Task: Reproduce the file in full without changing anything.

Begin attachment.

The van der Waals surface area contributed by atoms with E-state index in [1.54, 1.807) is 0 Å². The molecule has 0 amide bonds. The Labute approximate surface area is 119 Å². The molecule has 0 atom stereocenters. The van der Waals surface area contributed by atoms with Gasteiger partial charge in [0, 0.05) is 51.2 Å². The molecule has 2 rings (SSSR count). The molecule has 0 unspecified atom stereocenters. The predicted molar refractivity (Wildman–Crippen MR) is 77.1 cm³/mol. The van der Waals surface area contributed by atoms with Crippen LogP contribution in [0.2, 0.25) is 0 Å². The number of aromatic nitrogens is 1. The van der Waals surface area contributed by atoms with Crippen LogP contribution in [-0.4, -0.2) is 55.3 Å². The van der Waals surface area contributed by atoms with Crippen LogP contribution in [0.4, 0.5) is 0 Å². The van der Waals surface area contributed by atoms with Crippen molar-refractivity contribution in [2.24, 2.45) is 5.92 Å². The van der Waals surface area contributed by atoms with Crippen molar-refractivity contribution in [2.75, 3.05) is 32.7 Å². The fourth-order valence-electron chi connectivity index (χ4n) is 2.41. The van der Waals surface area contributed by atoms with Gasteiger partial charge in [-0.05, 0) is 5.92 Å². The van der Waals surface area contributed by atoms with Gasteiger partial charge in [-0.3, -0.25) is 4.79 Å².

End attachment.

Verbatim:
The van der Waals surface area contributed by atoms with E-state index in [1.54, 1.807) is 0 Å². The molecule has 0 amide bonds. The Labute approximate surface area is 119 Å². The molecule has 0 atom stereocenters. The van der Waals surface area contributed by atoms with Gasteiger partial charge in [0, 0.05) is 51.2 Å². The molecule has 2 rings (SSSR count). The molecule has 0 unspecified atom stereocenters. The predicted molar refractivity (Wildman–Crippen MR) is 77.1 cm³/mol. The van der Waals surface area contributed by atoms with Crippen LogP contribution in [0.2, 0.25) is 0 Å². The number of aromatic nitrogens is 1. The van der Waals surface area contributed by atoms with Crippen LogP contribution in [-0.4, -0.2) is 55.3 Å². The van der Waals surface area contributed by atoms with Crippen LogP contribution in [0.4, 0.5) is 0 Å². The van der Waals surface area contributed by atoms with Crippen molar-refractivity contribution in [2.24, 2.45) is 5.92 Å². The van der Waals surface area contributed by atoms with Crippen molar-refractivity contribution in [2.75, 3.05) is 32.7 Å². The fourth-order valence-electron chi connectivity index (χ4n) is 2.41. The van der Waals surface area contributed by atoms with Gasteiger partial charge in [-0.05, 0) is 5.92 Å². The van der Waals surface area contributed by atoms with Gasteiger partial charge in [-0.3, -0.25) is 4.79 Å².